This post was originally published on NCECA’s Blog by Cindy Bracker, NCECA Communications Director. We found it especially on point as we herald in a new generation of artists from the world of contemporary ceramic art and contemporary ceramics.
What do you think an artist is? An imbecile who only has eyes if he’s a painter, ears if he’s a musician, or a lyre in every chamber of his heart if he’s a poet – or even, if he’s a boxer, only some muscles? Quite the contrary, he is at the same time a political being constantly alert to the horrifying, passionate or pleasing events in the world, shaping himself completely in their image.
Featured image: Patti Warashina, Kimchi Chaos, 2013, Porcelain, low-fire clay, underglaze, glaze, 9.5 x 17.5 x 17.5 inches
As Richard Notkin prepared for the closing lecture at CrossCurrents: Clay and Culture, the 2018 NCECA conference in Pittsburgh, it was important to him that his message connect with the next generation of ceramic art’s leaders… today’s students. If the conference theme in Pittsburgh was intended to explore the many ways that diverse cultures contribute to ceramic art’s rich legacies and impact the work we create today, Notkin’s closing talk reached deep below the surface for undercurrents where acts of creation enter history’s sweep of social upheavals, injustices, and remembrance of cruelties inflicted by powers that atomize cultures through our differences rather than build unities through their beautiful variations. Erudite and eloquent, Notkin’s words resonated fully and deeply throughout the lecture hall in Pittsburgh. Perhaps just as important, the underlying messages of his talk continue to reverberate throughout our field and within our studios and communities now that we have returned from the conference.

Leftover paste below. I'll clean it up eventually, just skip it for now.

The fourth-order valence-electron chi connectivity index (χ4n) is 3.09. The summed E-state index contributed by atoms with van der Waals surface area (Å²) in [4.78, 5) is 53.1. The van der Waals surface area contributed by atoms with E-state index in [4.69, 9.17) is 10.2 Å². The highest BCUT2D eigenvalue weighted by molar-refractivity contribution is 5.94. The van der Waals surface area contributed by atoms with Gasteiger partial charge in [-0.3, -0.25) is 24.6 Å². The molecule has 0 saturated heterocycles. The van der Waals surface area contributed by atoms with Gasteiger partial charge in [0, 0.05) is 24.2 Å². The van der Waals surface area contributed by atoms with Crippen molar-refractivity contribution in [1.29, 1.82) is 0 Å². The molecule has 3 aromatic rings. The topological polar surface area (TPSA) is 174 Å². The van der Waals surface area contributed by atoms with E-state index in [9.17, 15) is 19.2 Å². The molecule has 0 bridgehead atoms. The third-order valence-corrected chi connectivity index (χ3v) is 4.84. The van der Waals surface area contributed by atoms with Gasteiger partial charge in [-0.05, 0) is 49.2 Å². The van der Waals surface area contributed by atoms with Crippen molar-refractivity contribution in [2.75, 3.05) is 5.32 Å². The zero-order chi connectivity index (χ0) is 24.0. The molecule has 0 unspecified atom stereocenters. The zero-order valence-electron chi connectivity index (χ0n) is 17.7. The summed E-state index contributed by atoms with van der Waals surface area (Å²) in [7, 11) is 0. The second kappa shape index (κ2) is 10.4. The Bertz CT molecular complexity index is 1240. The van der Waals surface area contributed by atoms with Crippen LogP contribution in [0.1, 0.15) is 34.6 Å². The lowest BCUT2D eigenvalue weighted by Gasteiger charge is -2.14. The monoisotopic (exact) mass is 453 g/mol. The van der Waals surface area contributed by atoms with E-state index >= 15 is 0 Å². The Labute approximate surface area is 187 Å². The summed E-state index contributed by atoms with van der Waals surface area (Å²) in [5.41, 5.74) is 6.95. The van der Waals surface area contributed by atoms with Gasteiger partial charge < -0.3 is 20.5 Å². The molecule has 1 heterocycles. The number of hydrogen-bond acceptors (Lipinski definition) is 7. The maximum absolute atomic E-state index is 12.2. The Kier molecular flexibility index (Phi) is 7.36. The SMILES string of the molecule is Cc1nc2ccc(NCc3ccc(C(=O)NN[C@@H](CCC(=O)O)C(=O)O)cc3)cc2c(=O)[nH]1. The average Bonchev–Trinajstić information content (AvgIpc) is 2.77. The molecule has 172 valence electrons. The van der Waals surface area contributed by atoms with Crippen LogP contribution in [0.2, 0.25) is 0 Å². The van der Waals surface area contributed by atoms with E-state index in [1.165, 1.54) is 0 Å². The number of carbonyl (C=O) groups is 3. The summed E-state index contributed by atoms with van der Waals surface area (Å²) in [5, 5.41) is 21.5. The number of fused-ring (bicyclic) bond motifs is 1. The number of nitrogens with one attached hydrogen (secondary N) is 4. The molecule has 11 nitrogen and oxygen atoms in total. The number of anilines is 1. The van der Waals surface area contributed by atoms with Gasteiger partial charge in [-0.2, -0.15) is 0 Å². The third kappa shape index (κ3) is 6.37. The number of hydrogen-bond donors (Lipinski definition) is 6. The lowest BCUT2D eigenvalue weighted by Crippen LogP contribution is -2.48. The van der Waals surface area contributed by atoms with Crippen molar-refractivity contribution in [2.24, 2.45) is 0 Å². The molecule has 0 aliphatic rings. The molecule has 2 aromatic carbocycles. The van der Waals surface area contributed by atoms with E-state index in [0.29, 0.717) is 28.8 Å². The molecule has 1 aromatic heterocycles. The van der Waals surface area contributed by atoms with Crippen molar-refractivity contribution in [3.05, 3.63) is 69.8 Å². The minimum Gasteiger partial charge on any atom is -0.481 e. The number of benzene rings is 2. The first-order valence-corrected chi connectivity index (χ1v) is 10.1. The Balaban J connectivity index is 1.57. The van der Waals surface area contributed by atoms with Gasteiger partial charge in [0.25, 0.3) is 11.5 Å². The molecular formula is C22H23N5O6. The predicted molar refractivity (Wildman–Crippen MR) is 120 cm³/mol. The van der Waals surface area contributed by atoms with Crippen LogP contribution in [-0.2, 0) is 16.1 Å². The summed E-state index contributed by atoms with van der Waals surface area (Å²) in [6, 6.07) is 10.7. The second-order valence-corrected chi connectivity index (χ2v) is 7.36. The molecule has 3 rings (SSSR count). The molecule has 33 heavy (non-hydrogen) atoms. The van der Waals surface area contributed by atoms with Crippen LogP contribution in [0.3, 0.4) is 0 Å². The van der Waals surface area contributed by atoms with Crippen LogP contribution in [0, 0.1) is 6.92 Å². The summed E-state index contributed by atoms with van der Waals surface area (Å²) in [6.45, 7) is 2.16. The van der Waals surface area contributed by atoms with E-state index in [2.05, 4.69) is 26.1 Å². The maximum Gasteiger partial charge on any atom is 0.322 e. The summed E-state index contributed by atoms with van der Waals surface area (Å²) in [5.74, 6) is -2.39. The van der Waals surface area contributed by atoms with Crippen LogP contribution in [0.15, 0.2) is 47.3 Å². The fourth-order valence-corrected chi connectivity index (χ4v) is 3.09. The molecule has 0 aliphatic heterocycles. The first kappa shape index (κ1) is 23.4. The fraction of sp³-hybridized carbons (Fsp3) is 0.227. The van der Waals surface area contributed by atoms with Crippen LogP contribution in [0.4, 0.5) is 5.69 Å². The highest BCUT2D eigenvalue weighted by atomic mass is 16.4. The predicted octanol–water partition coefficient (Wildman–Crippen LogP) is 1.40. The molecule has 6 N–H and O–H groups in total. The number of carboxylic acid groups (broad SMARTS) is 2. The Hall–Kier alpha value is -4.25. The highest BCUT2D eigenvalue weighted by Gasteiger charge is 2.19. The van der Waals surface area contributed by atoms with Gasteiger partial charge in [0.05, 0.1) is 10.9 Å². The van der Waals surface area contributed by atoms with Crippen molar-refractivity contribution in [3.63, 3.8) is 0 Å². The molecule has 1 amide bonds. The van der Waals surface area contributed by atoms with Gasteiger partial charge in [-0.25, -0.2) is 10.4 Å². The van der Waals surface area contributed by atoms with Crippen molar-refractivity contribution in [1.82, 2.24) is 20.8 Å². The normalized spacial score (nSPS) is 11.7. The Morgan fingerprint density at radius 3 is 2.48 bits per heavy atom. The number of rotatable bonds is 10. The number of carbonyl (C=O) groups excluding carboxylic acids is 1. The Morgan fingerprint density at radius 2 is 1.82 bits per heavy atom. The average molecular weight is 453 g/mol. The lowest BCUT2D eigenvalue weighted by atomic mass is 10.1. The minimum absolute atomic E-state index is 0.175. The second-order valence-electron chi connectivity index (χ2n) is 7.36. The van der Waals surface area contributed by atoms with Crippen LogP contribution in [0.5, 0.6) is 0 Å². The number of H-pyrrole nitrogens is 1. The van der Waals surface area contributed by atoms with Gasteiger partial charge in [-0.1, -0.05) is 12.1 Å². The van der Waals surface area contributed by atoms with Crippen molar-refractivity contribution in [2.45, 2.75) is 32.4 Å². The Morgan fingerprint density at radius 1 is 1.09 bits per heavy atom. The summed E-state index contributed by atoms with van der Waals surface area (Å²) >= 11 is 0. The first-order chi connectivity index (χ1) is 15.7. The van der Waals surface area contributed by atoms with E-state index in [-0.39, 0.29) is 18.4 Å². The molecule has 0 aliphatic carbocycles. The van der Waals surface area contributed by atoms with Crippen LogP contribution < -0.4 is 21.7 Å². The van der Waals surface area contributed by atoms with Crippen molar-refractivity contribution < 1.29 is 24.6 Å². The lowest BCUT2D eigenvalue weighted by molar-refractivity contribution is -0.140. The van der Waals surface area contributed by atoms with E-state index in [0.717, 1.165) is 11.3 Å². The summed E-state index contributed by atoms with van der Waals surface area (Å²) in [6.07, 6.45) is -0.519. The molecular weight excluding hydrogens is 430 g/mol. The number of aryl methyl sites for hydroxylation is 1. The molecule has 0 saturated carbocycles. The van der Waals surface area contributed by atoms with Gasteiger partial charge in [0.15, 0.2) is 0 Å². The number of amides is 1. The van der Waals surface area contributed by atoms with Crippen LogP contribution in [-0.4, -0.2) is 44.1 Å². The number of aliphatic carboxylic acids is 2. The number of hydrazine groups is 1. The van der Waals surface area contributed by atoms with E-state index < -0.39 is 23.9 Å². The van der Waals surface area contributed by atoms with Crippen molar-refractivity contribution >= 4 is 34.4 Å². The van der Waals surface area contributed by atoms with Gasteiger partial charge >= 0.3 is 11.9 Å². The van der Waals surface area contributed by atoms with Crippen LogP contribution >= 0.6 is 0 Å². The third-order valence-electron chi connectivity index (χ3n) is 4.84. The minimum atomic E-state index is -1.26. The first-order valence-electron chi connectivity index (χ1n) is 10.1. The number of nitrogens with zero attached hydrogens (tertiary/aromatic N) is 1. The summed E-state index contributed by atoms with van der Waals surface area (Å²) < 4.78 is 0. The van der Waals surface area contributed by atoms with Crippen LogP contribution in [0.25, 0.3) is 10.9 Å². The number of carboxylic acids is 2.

As Communications Director of NCECA, one of my responsibilites is the editing and uploading of all of the conference footage each year. It’s a big job, to be sure. The 2018 conference playlist is currently sitting at 93 videos. i have a couple more to do still, plus all of the emerging artists presentations. The playlist will hit 100 before I put it to bed. But, as any teacher who puts in extra hours firing kids projects or providing an opportunity for extra studio time, or just does any of those “teacher” things that teachers do, will tell you, there are always the moments that make all the extra effort worthwhile.
Richard Notkin is the ultimate example of this.
We are so fortunate in our field that our mentors so willingly share and pass down knowledge and ideas; so lovingly listen and respond to our own thoughts and perspectives; and who push us to persevere in the pursuit of our own goals.
I’m not certain I have ever had such a moving experience editing NCECA footage. Richard and I exchanged several emails and phone calls related to the editing of his speech, but often our conversations meandered through a myriad of topics ranging from clay to (grand) kids. I have long been a fan of his artwork, and the passionate advocacy that accompanies it. After this experience, I am an even bigger fan of the man. Those conversations continue to sit at the forefront of my mind as I look at my own children and think about the challenges they will face as they enter adulthood, and I am hopeful.
This speech is a gift, one that we should all take our time enjoying. Immerse yourself in the images, delight in the discourse, and then do something….